14. 23/11/2012, Freddy Mays wrote

    Now there’s a surprise – a Dominic Frisby article with a punchline saying “Let’s get long of gold!”

    This time it’s a monumental increase in the supply of gold that’s supposed to push up the price. Give me strength.

    Everything Dominic Frisby writes is so loaded with self interest and bias I just can’t take a single word he says seriously. Someone have a word please.

  15. 23/11/2012, Boris MacDonut wrote

    #14 Freddy. And we thought it was boomerangs that kept coming back, not Frisbies.

  16. 23/11/2012, Ron wrote

    Xie Duo, director general of the financial markets department at the People’s Bank Of China, endorsed this view…

    Duo described how in 2004, China set out a ‘Three Transformations Strategy’…

    Xie says that the Shanghai Gold Exchange (SGE) is now the world’s premier spot and physical gold trading centre.

    Make your mind up.

  17. 23/11/2012, Phil wrote

    As well as buying up gold, the Chinese are also buying up London property, and other hard assets.

    So, Moneyweek, why are you bullish on the former but bearish on the latter?

  18. 24/11/2012, Guntum Siregar wrote

    Dear Genuine Buyer,

    We have 100 tons of Gold Bullion, International hallmark, discount 15 % gross, FOB, Indonesia.
    Serious buyers please contact me at: lobu_sir@yahoo.com
    Thanks and regards,
    Gunsir

  19. 25/11/2012, Mike wrote

    The Chinese want a gold backed Yuan to be the next reserve currency. To do this they need to accumulate about 10,000 tonnes of gold. This will take them some time and they are going slow to keep the price reasonable. The West is assisting them by suppressing the price.
    The other thing they need to do to be a reserve currency is to have a big trade deficit. That makes Yuan available to us to trade with. The Chinese will stimulate their domestic economy and inflate their currency. That will suck in imports and increase the standard of living of their people. That’s the game IMHO.

  20. 25/11/2012, Mike wrote

    The Chinese want a gold backed Yuan to be the next reserve currency. That is why they are accumulating gold. They will in time stimulate their domestic economy and inflate their gold backed Yuan. This will create a big trade deficit which is a necessary precursor to being a reserve currency. That will increase the living standards of their people. That is the game IMHO.

  21. 25/11/2012, Boris MacDonut wrote

    #19 & 20 Well said Mike. I make it 27 years until the Chinese have their wicked way.

  22. 25/11/2012, David McCabe wrote

    I would not believe the Chinese figures for how much gold they have. I bet they have 3 or 4 times as much as they admit to, perhaps even more. What with their citizens owning a lot of gold, when paper money loses its value they’ll emerge as the richest country in the world, ready to dominate. Unlike the West’s politicians and central bankers they are not blinkered by the delusion that because we have always had wealth & power this will carry on indefinitely.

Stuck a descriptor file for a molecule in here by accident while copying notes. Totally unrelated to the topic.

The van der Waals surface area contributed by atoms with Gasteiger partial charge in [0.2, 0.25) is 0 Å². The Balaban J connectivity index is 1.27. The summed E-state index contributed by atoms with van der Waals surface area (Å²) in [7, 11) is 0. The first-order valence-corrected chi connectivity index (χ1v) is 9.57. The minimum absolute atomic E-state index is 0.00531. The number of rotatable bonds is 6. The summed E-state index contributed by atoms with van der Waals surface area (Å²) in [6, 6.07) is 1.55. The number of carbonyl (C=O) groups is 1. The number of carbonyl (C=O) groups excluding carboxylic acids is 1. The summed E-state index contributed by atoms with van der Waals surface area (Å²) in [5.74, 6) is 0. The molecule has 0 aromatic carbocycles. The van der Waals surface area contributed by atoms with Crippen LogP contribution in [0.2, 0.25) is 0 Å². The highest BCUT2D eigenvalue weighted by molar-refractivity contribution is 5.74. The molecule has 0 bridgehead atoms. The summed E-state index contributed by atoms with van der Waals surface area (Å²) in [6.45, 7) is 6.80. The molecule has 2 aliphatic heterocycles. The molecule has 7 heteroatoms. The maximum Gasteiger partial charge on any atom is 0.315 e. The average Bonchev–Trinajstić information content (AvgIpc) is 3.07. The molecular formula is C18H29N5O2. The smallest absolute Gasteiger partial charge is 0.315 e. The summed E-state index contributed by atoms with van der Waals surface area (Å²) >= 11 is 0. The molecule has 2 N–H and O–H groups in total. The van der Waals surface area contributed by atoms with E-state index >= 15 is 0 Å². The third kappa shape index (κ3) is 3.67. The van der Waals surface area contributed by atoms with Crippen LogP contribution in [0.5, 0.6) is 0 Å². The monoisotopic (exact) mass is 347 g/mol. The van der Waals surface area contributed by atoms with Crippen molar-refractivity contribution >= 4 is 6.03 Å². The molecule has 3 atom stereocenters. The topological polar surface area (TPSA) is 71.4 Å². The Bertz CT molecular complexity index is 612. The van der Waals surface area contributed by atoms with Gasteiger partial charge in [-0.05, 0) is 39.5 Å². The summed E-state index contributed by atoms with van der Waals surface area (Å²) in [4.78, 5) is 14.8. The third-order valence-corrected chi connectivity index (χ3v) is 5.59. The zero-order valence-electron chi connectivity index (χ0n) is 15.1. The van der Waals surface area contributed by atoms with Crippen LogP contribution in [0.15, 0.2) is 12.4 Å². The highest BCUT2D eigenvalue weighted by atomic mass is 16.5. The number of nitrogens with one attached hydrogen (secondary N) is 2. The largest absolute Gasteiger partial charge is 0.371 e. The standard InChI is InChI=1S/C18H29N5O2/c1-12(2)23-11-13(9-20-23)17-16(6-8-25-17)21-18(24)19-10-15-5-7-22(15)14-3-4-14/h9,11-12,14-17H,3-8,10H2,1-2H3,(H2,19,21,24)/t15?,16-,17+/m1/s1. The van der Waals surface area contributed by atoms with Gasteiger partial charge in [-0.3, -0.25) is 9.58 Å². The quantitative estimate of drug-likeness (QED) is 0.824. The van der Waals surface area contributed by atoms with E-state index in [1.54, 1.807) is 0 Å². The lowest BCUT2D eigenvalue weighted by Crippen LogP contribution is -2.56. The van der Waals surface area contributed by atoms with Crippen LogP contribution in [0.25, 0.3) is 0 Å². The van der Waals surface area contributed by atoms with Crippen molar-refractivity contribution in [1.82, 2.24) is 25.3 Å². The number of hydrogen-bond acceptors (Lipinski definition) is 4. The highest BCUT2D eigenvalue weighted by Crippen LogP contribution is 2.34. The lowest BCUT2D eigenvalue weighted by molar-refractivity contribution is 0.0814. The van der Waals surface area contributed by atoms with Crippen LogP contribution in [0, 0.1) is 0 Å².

23. 25/11/2012, Boris MacDonut wrote

    #22 Don’t panic. Reds under the beds. It’ll be like Fu Manchu and Ming the Merciless rolled into one great evil.

  24. 25/11/2012, Xenos wrote

    Mike (19, 20) is right.

    Let me add : It’s all about about Chinese war philosophy. “Never go into a battle before you have won it.” They will gather enough gold to make their currency convertible and therefore be able to overcome the USD as a reserve currency anytime they want.

    Then they will go to the financial war. Or not.

  25. 27/11/2012, The Owl wrote

    The Bank of England was directed to sell a huge lot of its national gold treasure between 1999 and 2002 to mark the Gold market bottom. It was not sold, but rather handed to D-Bank in order to satisfy a big margin call. They aided both D-Bank and Goldman Sachs, each heavily short and at risk. The Gordon Brown action was done with two unusual signpost markings. The sale was announced in advance, thus permitting front running by London and New York bank buddies. It was done in auction, to assure the lowest possible price. The actions set the low. But the actions bailed out D-Bank secretly. The aid to GSax was one of a string of ugly pearls, which the arrogant elite firm never seems to mind and never bothers to cover up too effectively. They benefited from the TARP Funds as #1 son in the family. They did work feverishly in 2009 to conceal their Unix box for tapping into the NYSE for peeking at trades, front running them, and skimming pennies on billions of trades.

  26. 12/12/2012, BeTheMusic wrote

    The Chinese will not stop aquiring gold when they reach the 10,000 tons mark. They will likely go on until they sit comfortably on at least 25,000 tons bringing it up to 50% of their foreign reserves. Don’t forget the coutries, such as Saudi Arabia, Russia, Japan, India, Switzerland, Taiwan, Turkey, who must be dreaming about more gold in their vaults. And we are not talking about the middle class in all these countries slowly buying up gold… Come on, guys! The real price of gold must be at least 2000 bucks! See http://www.kitco.com/KitcoNewsVideo/index.html?v=12-12-06_Vince_Lanci_FINALE_1 on gold price manipulations.